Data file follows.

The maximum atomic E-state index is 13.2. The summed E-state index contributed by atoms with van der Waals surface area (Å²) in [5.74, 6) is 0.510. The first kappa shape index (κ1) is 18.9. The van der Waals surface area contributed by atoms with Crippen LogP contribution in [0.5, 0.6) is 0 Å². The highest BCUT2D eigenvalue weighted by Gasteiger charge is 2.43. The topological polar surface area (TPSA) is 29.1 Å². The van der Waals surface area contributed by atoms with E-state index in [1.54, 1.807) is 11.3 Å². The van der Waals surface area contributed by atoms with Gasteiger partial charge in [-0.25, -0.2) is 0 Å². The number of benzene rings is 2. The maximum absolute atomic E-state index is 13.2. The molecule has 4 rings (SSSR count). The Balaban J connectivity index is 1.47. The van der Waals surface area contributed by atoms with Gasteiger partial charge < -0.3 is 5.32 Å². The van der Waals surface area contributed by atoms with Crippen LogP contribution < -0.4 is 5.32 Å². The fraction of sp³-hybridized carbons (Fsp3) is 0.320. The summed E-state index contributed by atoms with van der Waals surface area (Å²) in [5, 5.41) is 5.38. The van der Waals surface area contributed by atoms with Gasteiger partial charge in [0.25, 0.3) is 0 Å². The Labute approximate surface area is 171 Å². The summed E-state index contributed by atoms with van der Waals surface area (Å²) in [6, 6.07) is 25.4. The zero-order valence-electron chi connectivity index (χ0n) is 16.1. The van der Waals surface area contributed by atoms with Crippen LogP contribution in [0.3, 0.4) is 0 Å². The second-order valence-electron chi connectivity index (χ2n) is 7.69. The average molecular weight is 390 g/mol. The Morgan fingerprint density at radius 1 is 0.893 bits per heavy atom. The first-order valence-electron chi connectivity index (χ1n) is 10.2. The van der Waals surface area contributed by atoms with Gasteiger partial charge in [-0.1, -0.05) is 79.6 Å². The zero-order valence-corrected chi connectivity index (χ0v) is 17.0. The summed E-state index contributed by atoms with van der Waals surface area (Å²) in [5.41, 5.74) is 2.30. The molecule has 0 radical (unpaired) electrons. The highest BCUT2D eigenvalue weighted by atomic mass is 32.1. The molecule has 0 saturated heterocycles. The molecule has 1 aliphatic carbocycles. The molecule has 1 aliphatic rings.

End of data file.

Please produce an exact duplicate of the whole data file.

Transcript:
The maximum atomic E-state index is 13.2. The summed E-state index contributed by atoms with van der Waals surface area (Å²) in [5.74, 6) is 0.510. The first kappa shape index (κ1) is 18.9. The van der Waals surface area contributed by atoms with Crippen LogP contribution in [0.5, 0.6) is 0 Å². The highest BCUT2D eigenvalue weighted by Gasteiger charge is 2.43. The topological polar surface area (TPSA) is 29.1 Å². The van der Waals surface area contributed by atoms with E-state index in [1.54, 1.807) is 11.3 Å². The van der Waals surface area contributed by atoms with Gasteiger partial charge in [-0.25, -0.2) is 0 Å². The number of benzene rings is 2. The maximum absolute atomic E-state index is 13.2. The molecule has 4 rings (SSSR count). The Balaban J connectivity index is 1.47. The van der Waals surface area contributed by atoms with Gasteiger partial charge < -0.3 is 5.32 Å². The van der Waals surface area contributed by atoms with Crippen LogP contribution < -0.4 is 5.32 Å². The fraction of sp³-hybridized carbons (Fsp3) is 0.320. The summed E-state index contributed by atoms with van der Waals surface area (Å²) in [5, 5.41) is 5.38. The van der Waals surface area contributed by atoms with Gasteiger partial charge in [0.25, 0.3) is 0 Å². The Labute approximate surface area is 171 Å². The summed E-state index contributed by atoms with van der Waals surface area (Å²) in [6, 6.07) is 25.4. The zero-order valence-electron chi connectivity index (χ0n) is 16.1. The van der Waals surface area contributed by atoms with Crippen LogP contribution in [0.3, 0.4) is 0 Å². The second-order valence-electron chi connectivity index (χ2n) is 7.69. The average molecular weight is 390 g/mol. The Morgan fingerprint density at radius 1 is 0.893 bits per heavy atom. The first-order valence-electron chi connectivity index (χ1n) is 10.2. The van der Waals surface area contributed by atoms with Gasteiger partial charge in [-0.1, -0.05) is 79.6 Å². The zero-order valence-corrected chi connectivity index (χ0v) is 17.0. The summed E-state index contributed by atoms with van der Waals surface area (Å²) in [5.41, 5.74) is 2.30. The molecule has 0 radical (unpaired) electrons. The highest BCUT2D eigenvalue weighted by atomic mass is 32.1. The molecule has 0 saturated heterocycles. The molecule has 1 aliphatic carbocycles. The molecule has 1 aliphatic rings.